Kuwait's Emir, Sheikh Sabah al-Ahmed al-Sabah, has died on Tuesday. He was 91.
He was expected to be succeeded by his 83-year-old half-brother and crown prince, Sheikh Nawaf al-Ahmed, reports BBC quoting the state media.
In July, Sheikh Sabah was flown to the United States for medical treatment following surgery for an unspecified condition in Kuwait.
He had ruled the oil-rich Gulf Arab state since 2006 after Emir Sheikh Saad al-Abdullah stepped down just nine days into his rule as parliament moved to depose him on health grounds.
The emir often acted as a mediator in regional disputes, including the ongoing diplomatic stand-off between Saudi Arabia, its allies and Qatar.
Kuwait also refrained from intervening in Syria's civil war, instead hosting several donor conferences for humanitarian aid.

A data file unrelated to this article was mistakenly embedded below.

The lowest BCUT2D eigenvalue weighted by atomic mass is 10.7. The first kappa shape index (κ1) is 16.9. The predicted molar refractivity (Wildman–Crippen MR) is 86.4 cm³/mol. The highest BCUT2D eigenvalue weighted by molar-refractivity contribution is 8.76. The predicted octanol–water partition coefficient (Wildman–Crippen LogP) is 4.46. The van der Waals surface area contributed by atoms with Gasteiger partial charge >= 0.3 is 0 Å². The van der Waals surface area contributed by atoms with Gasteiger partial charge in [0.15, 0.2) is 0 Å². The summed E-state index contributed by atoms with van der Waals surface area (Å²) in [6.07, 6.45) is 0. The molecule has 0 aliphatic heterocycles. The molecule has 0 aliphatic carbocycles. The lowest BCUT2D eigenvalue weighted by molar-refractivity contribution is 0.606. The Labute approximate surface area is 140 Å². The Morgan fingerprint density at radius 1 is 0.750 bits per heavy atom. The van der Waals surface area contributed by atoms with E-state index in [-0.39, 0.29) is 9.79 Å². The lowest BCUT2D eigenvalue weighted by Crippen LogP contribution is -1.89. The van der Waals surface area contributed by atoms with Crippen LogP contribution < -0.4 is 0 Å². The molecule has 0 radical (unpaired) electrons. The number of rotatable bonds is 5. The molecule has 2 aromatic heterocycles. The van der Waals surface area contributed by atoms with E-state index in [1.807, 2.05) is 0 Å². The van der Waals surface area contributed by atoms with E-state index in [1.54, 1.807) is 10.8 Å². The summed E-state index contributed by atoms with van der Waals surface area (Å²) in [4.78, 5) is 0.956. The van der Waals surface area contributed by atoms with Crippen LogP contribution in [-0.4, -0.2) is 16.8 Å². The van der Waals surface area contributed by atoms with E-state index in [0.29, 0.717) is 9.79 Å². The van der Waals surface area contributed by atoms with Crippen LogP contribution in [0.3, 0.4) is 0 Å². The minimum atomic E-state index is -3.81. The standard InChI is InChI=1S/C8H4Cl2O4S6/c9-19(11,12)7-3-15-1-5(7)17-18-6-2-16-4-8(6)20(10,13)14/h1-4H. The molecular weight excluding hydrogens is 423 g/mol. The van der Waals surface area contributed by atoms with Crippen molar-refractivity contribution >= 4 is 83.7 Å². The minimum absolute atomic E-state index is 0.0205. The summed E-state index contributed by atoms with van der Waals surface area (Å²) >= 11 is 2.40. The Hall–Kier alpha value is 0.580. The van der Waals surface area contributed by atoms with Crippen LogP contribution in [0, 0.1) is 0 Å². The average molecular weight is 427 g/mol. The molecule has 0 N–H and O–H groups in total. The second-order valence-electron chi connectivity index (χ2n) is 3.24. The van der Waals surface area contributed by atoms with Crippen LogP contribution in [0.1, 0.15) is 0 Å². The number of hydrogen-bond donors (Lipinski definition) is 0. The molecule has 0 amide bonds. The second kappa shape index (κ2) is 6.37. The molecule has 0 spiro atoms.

He had been prime minister under the previous Emir, Sheikh Jaber al-Ahmad al-Jaber al-Sabah, and for several years had been seen as the de facto ruler.
Before then, he served as foreign minister from 1963 to 1991 and from 1992 to 2003.
Kuwait - which has a population of 4.8 million, including 3.4 million foreigners - has the world's sixth-largest known oil reserves and is a major US ally.
It has been ruled by the Sabah family for the past 260 years.
Sheikh Sabah had pushed for diplomacy to solve regional issues, such as the continuing boycott of Qatar by four Arab nations, and he hosted major donor conferences for war-torn nations such as Iraq and Syria, reported Al Jazeera.
Kuwait television earlier interrupted regular programming to cut to Quaranic verses on Tuesday, a move that often signifies the death of a senior member of the Gulf Arab state’s ruling family.
His death comes as the nation continues to fight the coronavirus pandemic, which has infected more than 103,981 people and caused 605 related deaths in the country of 4.1 million. Its health ministry said more than 95,500 people have recovered from COVID-19.